A single woodpecker with a brilliant red crest took up residence on a palm tree, and we were able to take a few photos before it got a bit spooked.

But its courage soon returned on the wings of a friend, so to speak.  Safety in numbers, or some such.

A pair of woodpeckers flanked by pelicans

Moon over the Bailey Tract - once again, we did not see any bobcats
A rare sign of life on Wildlife Drive 

The other new visitor - or rather, visitors - of an evening were dragonflies.  Not the cute little Tinkerbell type, either, mind you, but built more along the lines of Chinooks for ruggedness.  They filled the air.

Huge dragonflies swarmed like a battalion of helicopters

All those specks in the sky? Dragonflies.
We mostly took it easy over the course of the weekend - went swimming, played Ticket to Ride, read "Hound of the Baskervilles," practiced playing bridge, and feasted on wonderful homemade meals.

The waters are very high now, even at low tide, and we'd seen practically nothing but ibises (and few enough of those) during our earlier drive through the refuge, but on the morning of my last day I thought we should go back once more to visit the Indigo Trail.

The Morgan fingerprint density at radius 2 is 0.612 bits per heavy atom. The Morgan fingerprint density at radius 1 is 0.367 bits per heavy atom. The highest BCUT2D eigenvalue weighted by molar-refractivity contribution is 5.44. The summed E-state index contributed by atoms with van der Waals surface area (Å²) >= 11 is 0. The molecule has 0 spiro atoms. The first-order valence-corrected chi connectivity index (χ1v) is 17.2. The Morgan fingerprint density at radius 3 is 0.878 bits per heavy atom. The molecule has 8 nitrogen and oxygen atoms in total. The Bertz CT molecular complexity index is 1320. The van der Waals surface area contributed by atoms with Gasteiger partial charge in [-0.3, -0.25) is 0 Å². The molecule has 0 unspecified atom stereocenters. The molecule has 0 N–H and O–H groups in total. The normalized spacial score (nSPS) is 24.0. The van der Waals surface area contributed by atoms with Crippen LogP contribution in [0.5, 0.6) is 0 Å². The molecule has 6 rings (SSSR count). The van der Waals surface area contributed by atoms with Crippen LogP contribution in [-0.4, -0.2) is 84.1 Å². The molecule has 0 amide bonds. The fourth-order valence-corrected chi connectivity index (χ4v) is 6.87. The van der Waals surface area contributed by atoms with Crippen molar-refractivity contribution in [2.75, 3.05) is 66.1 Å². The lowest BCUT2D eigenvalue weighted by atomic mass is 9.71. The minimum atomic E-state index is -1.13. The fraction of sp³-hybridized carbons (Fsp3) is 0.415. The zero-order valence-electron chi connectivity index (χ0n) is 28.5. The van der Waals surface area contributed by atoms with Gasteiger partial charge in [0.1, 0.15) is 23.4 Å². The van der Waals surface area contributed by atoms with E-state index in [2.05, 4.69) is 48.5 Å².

There was not much to see, initially.  There were some strange tracks across the path right by the entrance, and we tried to convince ourselves they were the marks of an alligator's tail, rather than lines drawn by kids with sticks.  We saw a few ibises flapping around near the observatory.  Then we crossed the bridge, and down to the right was - an alligator!  A fair sized one, not too hidden in the brush!

So that was cool.  Even though the gator was moderately close, we took turns with the binoculars to see the details close up.  It stayed quite still, except for the occasional eyelid blink, and the opening and closing of its nostrils into straight lines.
We watched it blink its eyes - an inner and outer eyelid - and examined its pearly whites

Down this waterway, as usual,
we saw two anhingas